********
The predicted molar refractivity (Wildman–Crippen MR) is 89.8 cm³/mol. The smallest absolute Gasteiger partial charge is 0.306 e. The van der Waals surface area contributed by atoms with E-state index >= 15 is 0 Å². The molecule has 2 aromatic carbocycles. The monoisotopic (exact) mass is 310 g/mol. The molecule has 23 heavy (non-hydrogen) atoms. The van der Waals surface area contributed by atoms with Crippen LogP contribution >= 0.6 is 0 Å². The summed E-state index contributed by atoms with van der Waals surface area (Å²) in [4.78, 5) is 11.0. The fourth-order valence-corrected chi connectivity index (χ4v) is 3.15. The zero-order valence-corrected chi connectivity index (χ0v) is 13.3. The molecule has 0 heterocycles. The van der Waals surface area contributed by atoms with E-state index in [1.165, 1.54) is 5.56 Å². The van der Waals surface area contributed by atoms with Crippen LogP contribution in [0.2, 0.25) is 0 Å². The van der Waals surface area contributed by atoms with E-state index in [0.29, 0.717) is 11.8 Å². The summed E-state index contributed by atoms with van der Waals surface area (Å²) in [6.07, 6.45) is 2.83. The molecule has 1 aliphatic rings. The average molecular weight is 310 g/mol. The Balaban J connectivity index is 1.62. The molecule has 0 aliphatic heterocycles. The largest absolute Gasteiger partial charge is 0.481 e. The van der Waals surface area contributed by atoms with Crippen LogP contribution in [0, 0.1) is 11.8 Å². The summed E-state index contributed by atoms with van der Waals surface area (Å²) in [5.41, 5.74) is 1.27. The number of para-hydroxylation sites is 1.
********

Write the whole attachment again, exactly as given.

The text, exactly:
The predicted molar refractivity (Wildman–Crippen MR) is 89.8 cm³/mol. The smallest absolute Gasteiger partial charge is 0.306 e. The van der Waals surface area contributed by atoms with E-state index >= 15 is 0 Å². The molecule has 2 aromatic carbocycles. The monoisotopic (exact) mass is 310 g/mol. The molecule has 23 heavy (non-hydrogen) atoms. The van der Waals surface area contributed by atoms with Crippen LogP contribution >= 0.6 is 0 Å². The summed E-state index contributed by atoms with van der Waals surface area (Å²) in [4.78, 5) is 11.0. The fourth-order valence-corrected chi connectivity index (χ4v) is 3.15. The zero-order valence-corrected chi connectivity index (χ0v) is 13.3. The molecule has 0 heterocycles. The van der Waals surface area contributed by atoms with E-state index in [1.165, 1.54) is 5.56 Å². The van der Waals surface area contributed by atoms with Crippen LogP contribution in [0.2, 0.25) is 0 Å². The van der Waals surface area contributed by atoms with E-state index in [0.29, 0.717) is 11.8 Å². The summed E-state index contributed by atoms with van der Waals surface area (Å²) in [6.07, 6.45) is 2.83. The molecule has 1 aliphatic rings. The average molecular weight is 310 g/mol. The Balaban J connectivity index is 1.62. The molecule has 0 aliphatic heterocycles. The largest absolute Gasteiger partial charge is 0.481 e. The van der Waals surface area contributed by atoms with Crippen LogP contribution in [0, 0.1) is 11.8 Å². The summed E-state index contributed by atoms with van der Waals surface area (Å²) in [5.41, 5.74) is 1.27. The number of para-hydroxylation sites is 1.